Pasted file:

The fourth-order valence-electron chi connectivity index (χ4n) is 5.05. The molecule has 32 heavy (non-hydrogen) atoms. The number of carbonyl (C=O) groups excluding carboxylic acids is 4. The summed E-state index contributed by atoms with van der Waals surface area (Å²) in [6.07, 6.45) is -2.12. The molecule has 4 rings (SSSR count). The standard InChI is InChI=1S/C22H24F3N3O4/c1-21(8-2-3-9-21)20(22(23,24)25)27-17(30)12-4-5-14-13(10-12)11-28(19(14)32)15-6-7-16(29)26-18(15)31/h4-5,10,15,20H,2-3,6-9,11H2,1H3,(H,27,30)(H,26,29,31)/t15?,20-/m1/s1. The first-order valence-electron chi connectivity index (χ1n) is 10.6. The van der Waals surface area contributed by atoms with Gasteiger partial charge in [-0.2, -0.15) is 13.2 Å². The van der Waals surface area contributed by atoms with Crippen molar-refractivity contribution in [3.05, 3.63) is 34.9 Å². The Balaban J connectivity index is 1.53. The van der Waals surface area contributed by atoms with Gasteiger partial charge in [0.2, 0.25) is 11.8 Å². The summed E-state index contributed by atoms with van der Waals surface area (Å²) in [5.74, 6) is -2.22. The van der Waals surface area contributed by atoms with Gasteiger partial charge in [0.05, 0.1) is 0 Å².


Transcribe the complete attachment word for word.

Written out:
The fourth-order valence-electron chi connectivity index (χ4n) is 5.05. The molecule has 32 heavy (non-hydrogen) atoms. The number of carbonyl (C=O) groups excluding carboxylic acids is 4. The summed E-state index contributed by atoms with van der Waals surface area (Å²) in [6.07, 6.45) is -2.12. The molecule has 4 rings (SSSR count). The standard InChI is InChI=1S/C22H24F3N3O4/c1-21(8-2-3-9-21)20(22(23,24)25)27-17(30)12-4-5-14-13(10-12)11-28(19(14)32)15-6-7-16(29)26-18(15)31/h4-5,10,15,20H,2-3,6-9,11H2,1H3,(H,27,30)(H,26,29,31)/t15?,20-/m1/s1. The first-order valence-electron chi connectivity index (χ1n) is 10.6. The van der Waals surface area contributed by atoms with Gasteiger partial charge in [-0.2, -0.15) is 13.2 Å². The van der Waals surface area contributed by atoms with Crippen molar-refractivity contribution in [3.05, 3.63) is 34.9 Å². The Balaban J connectivity index is 1.53. The van der Waals surface area contributed by atoms with Gasteiger partial charge in [0.2, 0.25) is 11.8 Å². The summed E-state index contributed by atoms with van der Waals surface area (Å²) in [5.74, 6) is -2.22. The van der Waals surface area contributed by atoms with Gasteiger partial charge in [0.05, 0.1) is 0 Å².